From The Mind
Recalling Susan Sheppard with Great Love
by Grace Cavalieri
It may have been 30 years ago — I did not know this sad day would come when I’d have to recall the exact time I met Susan Sheppard — maybe the early 1990s. We’d just relocated to West Virginia so my husband could build a sculpture studio.
My radio show “The Poet and the Poem” was looking for exciting new poets. This young woman walked into my traveling studio and — first thought — this was the most gorgeous woman: black hair, sparkling eyes, porcelain skin. Susan was open and candid about her early life as “born in a holler,” then followed up with anecdotes that sounded out of the 19th century. She recalled an elementary age in a one-room schoolhouse with a limited number of books that were “read-ragged.” Susan was an artist, as well as a poet, but said she’d never seen an actual painting by an artist until she was 21 years old. I’ve never forgotten that meeting because I’d discovered Susan’s poetry before discovering her — and I couldn’t wait to meet this poet, writing poetry with such honesty and emotional exposure. Now, 2021, I received the manuscript, Glamoury, and was asked to write a comment.
From a bright, defiant childhood, these poems emerge with a passion, strength, and dark beauty which is Susan’s signature. Each poem is a story, sometimes raw, about a culture only a poet could transform. Her subjects elevate the ordinary with skill, diction, and imagery. Situations that are basic and concrete are lifted by the color of words so that reality and fantasy are one — scenarios of magic — but I want to go further, for I believe Susan was magical energy, weaving legends as effortlessly as casting a spell.
Poetry is often called “sweet lies.” In Susan’s hands they were better than sweet — poems were evocative, testing the limits of what we know about human behavior — language existing inside and outside the imagination to make a poem.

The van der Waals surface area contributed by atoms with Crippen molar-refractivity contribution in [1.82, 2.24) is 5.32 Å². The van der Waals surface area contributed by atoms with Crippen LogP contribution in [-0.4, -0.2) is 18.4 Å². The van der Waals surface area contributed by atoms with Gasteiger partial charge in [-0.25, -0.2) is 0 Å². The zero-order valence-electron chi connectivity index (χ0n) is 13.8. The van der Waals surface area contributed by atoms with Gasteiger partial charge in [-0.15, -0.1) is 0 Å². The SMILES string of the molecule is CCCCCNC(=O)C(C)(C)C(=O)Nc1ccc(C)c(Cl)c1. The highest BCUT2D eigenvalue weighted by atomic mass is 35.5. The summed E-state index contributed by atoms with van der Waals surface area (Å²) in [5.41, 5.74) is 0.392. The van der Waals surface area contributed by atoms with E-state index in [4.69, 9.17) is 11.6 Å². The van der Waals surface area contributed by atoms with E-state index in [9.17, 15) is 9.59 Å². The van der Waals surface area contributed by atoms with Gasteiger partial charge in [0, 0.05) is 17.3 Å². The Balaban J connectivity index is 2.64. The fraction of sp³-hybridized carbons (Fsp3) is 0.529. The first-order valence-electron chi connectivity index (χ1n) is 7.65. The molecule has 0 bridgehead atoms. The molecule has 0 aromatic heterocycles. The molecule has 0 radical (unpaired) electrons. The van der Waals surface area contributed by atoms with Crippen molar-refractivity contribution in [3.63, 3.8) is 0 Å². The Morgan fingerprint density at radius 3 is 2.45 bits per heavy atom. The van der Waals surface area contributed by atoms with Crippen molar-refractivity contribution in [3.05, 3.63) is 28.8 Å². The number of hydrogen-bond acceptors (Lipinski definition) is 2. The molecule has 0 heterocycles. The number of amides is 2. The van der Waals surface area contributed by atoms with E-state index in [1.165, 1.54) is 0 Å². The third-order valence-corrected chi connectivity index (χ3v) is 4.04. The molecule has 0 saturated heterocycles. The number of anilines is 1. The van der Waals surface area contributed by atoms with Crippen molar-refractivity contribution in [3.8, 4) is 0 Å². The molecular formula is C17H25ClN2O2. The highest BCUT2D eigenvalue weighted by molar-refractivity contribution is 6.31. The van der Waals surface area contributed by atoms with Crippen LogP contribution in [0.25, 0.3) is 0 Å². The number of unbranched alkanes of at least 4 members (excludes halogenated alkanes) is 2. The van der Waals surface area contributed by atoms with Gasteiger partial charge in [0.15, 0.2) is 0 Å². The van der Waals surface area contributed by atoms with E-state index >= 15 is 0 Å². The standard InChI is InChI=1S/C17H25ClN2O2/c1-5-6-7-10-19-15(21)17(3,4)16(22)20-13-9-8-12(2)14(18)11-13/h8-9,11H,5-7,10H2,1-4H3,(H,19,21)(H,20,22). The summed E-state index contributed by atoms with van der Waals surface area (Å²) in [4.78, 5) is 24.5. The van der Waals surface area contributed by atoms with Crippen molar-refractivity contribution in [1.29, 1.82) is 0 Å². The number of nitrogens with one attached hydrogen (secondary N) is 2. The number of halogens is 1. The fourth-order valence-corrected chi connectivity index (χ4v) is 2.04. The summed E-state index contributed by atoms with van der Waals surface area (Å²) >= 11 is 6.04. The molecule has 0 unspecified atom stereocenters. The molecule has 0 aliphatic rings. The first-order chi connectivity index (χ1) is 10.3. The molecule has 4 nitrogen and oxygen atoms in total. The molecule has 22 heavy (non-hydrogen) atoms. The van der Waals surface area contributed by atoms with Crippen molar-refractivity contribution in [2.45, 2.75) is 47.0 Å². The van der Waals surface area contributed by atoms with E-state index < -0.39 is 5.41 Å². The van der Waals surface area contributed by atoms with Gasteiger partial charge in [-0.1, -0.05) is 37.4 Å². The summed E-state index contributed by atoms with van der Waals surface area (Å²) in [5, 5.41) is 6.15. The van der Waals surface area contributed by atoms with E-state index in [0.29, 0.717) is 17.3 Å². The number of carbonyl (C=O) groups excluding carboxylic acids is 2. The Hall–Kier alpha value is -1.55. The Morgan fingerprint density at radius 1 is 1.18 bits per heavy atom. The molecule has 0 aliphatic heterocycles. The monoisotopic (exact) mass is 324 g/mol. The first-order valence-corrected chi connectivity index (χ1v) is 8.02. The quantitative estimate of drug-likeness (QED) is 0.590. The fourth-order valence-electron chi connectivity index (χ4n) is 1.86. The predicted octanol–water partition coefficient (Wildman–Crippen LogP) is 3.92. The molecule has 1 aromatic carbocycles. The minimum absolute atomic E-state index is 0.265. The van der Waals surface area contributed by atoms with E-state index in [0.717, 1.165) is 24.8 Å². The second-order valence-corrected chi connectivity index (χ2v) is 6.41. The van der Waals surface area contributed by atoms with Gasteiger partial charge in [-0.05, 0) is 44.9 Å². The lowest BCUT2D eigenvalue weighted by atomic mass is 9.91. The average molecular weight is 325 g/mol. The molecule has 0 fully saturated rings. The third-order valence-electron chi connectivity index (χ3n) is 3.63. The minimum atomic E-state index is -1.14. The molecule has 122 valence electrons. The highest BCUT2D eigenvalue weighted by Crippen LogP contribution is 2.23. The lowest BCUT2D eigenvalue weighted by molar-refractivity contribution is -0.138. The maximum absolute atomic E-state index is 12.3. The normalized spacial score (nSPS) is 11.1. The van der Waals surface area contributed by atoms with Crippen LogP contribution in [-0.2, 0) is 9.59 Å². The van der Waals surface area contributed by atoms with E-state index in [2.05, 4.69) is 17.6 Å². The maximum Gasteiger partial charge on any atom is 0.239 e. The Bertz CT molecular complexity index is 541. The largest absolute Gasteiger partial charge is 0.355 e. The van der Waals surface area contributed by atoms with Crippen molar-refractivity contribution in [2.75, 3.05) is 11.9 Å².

Susan preserves humanity with an intimate understanding of what is prayerful, soulful, and painful in our lives. A great American poet was not recognized enough, but now Susan Sheppard, no longer encased in time with its limits, is available for a larger audience to find her.
Art moves society forward, and Susan Sheppard did that.
Maryland State Poet Laureate
The Life of the Soul
It is hard to imagine the soul without hands,
And yet, it is so.
It is hard to imagine the soul without a mouth,
And yet this is so.
Some souls pause quietly inside the body,
As obedient children on chairs . . .
There are souls that stutter and twang
Ones that shutter as nerves do on air.
When the soul flies, it flies
As an owl in darkness,
A stir of white feathers
Descending in pity upon the earth.
Where the soul swims, it is
Limbless, within a lake of many gems.
When we count the burning stars, these
Are the souls that cannot be
Extinguished. They thrive on light, not air.
The soul is most beautiful
Without the body
When it cannot be counted as being here
From The Mind is our editorial page, for topics related to poetry, creative writing, and literature. Please feel free to submit your editorial for this page, putting From The Mind in your subject line. 300 to 700 words. We’d love to hear from our readers and contributors here. — Vera Ignatowitsch